* * *

Some of the doors don’t open, which has Sir Dargan bothered. A large indentation of a six-sided figure, bas reliefed with a Dwarven “D” rune, bespeaks to us of some sort of amulet or pass key being needed to open the chambers beyond.

So far we’ve found no such “key”, but we are making sure to look around carefully.

* * *

The dwarves called the Warren, or maybe the entire complex, Wodenvarelse – which according to the linguist amongst us means the Chambers of Odin. There was some sort of writing marked over the central part of the main hall that had the word Wodenvarelse on it a few times.

Whatever it may have been called, only the empty halls remain behind to remember it.

* * *

I approached Sir Dargan today and asked him if we were going to go and see the “treasury” that he discovered. HE shot me a withering glance and looked beyond our quiet conversation to the twenty-plus people down here as well, saying, “Do you want to have every coin absconded from here within a fortnight?”

Obviously not, but I would feel…more trusted I guess, if he would just take me and show me.

* * *

The fountain we’ve found still gives up water but for the life of me, I am not sure WHERE the water actually comes from! The liquid has a red tinge to it, but outside of having a tinging sensation on the cavity along my back molar, it was safe to drink.

* * *

I no longer think that all the dwarves who once lived here left of their free will. We came upon an area of the Warren where some fighting had broken out. Dwarven bodies long dead lay here to the tune of seventy and then some. Their small and wide skeletons were stripped of armor and weapons, but the damage to their bones and the quarrels that rattled around their rib cages gave testament to what happened.

Sir Dargan had us leave them alone and we did so happily, many of the men making the sign of the evil-eye as they went past.

* * *

One of the masons had been getting ill. It wasn’t much at first, just a cough, but as the days have passed on, he’s gotten worse and worse. He has a pasty look to his skin and his lips have taken on a bluish color. He sweats often and complains of the cold even though his skin is feverish.

Sir Dargan has been bitter in his patience with the ill man and has not allowed him to return or the party to rest.

* * *

The mason is better today which has everyone feeling better as well.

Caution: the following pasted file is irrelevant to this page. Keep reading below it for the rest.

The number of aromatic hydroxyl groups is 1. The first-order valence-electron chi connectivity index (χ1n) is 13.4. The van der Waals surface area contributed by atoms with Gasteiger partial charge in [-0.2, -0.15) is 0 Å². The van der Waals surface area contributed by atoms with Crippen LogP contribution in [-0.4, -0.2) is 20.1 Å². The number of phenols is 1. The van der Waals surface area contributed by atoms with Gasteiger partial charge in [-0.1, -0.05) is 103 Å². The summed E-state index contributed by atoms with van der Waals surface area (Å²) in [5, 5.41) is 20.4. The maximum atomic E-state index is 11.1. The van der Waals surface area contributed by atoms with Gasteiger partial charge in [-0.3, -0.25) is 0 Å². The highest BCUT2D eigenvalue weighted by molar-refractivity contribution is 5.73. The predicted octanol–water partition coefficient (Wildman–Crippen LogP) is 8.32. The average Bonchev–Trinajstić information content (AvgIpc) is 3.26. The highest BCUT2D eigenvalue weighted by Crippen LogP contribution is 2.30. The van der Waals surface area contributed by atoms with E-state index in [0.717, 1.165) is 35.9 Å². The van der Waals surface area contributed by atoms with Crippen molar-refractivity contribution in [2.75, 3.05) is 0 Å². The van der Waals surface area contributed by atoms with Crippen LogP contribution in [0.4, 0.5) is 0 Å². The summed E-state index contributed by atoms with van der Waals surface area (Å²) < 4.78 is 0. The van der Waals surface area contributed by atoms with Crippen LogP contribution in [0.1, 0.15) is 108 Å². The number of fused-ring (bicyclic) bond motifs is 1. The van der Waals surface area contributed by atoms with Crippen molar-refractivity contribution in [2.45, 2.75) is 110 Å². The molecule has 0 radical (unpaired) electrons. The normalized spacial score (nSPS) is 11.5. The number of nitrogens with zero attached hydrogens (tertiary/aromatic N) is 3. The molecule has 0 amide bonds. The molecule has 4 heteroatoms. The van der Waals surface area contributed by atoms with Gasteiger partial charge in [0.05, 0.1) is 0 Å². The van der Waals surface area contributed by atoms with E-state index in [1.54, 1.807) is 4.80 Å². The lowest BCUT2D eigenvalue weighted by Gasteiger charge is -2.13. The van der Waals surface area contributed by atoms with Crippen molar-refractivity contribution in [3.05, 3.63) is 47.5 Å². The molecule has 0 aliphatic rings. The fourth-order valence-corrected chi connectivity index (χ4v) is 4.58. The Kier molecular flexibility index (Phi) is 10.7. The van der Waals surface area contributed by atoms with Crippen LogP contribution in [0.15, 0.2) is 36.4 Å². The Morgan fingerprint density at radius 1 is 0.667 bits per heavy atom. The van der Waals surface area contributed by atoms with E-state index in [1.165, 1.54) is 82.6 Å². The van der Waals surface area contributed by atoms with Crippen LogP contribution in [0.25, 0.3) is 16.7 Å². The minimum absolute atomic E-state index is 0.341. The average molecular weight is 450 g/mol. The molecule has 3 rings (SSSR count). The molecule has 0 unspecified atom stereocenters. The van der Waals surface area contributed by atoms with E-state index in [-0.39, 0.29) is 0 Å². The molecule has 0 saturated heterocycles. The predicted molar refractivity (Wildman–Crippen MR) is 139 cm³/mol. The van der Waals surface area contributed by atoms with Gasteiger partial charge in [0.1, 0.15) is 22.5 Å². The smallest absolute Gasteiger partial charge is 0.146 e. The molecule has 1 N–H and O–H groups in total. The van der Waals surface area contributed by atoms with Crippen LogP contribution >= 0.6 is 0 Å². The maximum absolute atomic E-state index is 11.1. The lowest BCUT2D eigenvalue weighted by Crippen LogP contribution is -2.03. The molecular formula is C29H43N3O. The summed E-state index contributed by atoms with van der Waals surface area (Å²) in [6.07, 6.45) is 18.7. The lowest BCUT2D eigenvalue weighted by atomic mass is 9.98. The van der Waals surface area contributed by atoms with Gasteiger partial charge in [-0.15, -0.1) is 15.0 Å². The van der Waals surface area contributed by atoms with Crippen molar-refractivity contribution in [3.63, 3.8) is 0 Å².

* * *

We left the Warren and made our way back to the Stronghold. From my calculations, I can guess we’ve surveyed close to 20% of the level and I am sure that even with another two weeks, we couldn’t do better than double that number.

* * *

The word from the war front is that the Steward has called for another muster. Close to seventeen-thousand this time, and King Daro has promised another thirty-thousand men from the heartlands.

Normally this would sound like a grand army, capable of rivaling anything ever seen, but one of the mercenaries that spent some time at Eight-Acres Black told our man that the size of the orcish and ogrish horde that battered the fortress citadel of Palstat was fifty-thousand strong.

And that wasn’t the entirety of the enemy either.

Now I am not so confident in the walls of Caer Dargan and wish they were twice as thick and twice as tall.

* * *

Franson, the prelate of Odin, was found just after supper down by one of the standing stones. He was beaten horribly about the face and neck, his elbows smashed in, knees split, and ankles broken. The amount of raw animalistic fury that was done to the man was enough to make some of the greener guardsmen stagger away and vomit in the bushes.

* * *

I am not sure, but I have suspicions that whoever…or whatever assaulted the prelate was the same personage who attacked the dairymaid a few months back.

* * *

Sir Dargan and I talked about the prelate’s death and he was very dismayed. He has allowed me to put a price on the killer’s head, drawing from the “treasury” when the time comes, to pay for his capture a kingly sum of 2,000 crowns.

I am honored that my liege and friend is taking this matter seriously and allowing me to make the best use of our resources to find the culprit.

* * *

We’ve arranged a buddy system – no less than three are to be out together from now on.

* * *

Sir Dargan led another expedition into the Warrens, and I’ll be honest, I am happy not to be included this time.

There is something unsettling about the halls. Something is down there that is stirring slowly the deeper we go.

I fear it will be something that will learn to dislike our presence if we press on.

* * *

A flock of griffon riders from Malagast to the south landed here today. Their leader was a charming elven woman named Damselonia. They were on their way to the front to lend their aid against the orcs and ogres. I made sure they were given fresh food and water and we gave them hails and blessings and cheers and they left, the flock numbering over eighty as they took to the skies.

I’d hate to be on the receiving end of their spears and lances.

* * *

News came again from Ponyboro today. The Steward has moved the seat of the duchy from Marronia to Kazack.